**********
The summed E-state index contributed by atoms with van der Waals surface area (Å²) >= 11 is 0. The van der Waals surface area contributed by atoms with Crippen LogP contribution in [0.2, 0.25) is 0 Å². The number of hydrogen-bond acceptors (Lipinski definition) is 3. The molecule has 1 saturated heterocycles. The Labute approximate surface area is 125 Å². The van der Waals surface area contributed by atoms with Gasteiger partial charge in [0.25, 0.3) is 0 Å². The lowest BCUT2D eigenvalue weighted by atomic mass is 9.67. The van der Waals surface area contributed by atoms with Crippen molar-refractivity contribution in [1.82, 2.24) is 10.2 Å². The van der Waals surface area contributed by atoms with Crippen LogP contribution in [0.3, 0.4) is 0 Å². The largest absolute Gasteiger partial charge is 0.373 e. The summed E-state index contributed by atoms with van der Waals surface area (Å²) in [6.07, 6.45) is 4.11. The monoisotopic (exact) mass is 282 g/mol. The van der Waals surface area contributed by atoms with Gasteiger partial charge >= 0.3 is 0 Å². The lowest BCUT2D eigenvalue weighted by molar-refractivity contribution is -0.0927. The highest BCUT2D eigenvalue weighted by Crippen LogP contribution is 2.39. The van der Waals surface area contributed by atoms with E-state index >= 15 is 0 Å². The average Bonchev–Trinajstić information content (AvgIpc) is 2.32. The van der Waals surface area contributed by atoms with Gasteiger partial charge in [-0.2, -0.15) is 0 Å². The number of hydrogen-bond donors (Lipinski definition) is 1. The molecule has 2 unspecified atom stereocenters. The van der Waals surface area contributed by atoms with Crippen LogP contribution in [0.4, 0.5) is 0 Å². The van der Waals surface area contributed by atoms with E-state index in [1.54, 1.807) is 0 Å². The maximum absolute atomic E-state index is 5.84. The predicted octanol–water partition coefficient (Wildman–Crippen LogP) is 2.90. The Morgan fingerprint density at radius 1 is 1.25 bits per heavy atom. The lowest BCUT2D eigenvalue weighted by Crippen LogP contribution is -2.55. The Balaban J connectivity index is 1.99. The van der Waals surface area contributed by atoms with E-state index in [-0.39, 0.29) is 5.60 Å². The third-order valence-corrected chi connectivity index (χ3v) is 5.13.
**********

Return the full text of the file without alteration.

The summed E-state index contributed by atoms with van der Waals surface area (Å²) >= 11 is 0. The van der Waals surface area contributed by atoms with Crippen LogP contribution in [0.2, 0.25) is 0 Å². The number of hydrogen-bond acceptors (Lipinski definition) is 3. The molecule has 1 saturated heterocycles. The Labute approximate surface area is 125 Å². The van der Waals surface area contributed by atoms with Gasteiger partial charge in [0.25, 0.3) is 0 Å². The lowest BCUT2D eigenvalue weighted by atomic mass is 9.67. The van der Waals surface area contributed by atoms with Crippen molar-refractivity contribution in [1.82, 2.24) is 10.2 Å². The van der Waals surface area contributed by atoms with Crippen LogP contribution in [0.3, 0.4) is 0 Å². The largest absolute Gasteiger partial charge is 0.373 e. The summed E-state index contributed by atoms with van der Waals surface area (Å²) in [6.07, 6.45) is 4.11. The monoisotopic (exact) mass is 282 g/mol. The van der Waals surface area contributed by atoms with Gasteiger partial charge >= 0.3 is 0 Å². The lowest BCUT2D eigenvalue weighted by molar-refractivity contribution is -0.0927. The highest BCUT2D eigenvalue weighted by Crippen LogP contribution is 2.39. The van der Waals surface area contributed by atoms with E-state index >= 15 is 0 Å². The average Bonchev–Trinajstić information content (AvgIpc) is 2.32. The van der Waals surface area contributed by atoms with Gasteiger partial charge in [-0.2, -0.15) is 0 Å². The number of hydrogen-bond donors (Lipinski definition) is 1. The molecule has 2 unspecified atom stereocenters. The van der Waals surface area contributed by atoms with Crippen LogP contribution in [0.4, 0.5) is 0 Å². The van der Waals surface area contributed by atoms with E-state index in [1.54, 1.807) is 0 Å². The maximum absolute atomic E-state index is 5.84. The predicted octanol–water partition coefficient (Wildman–Crippen LogP) is 2.90. The Morgan fingerprint density at radius 1 is 1.25 bits per heavy atom. The lowest BCUT2D eigenvalue weighted by Crippen LogP contribution is -2.55. The Balaban J connectivity index is 1.99. The van der Waals surface area contributed by atoms with E-state index in [-0.39, 0.29) is 5.60 Å². The third-order valence-corrected chi connectivity index (χ3v) is 5.13.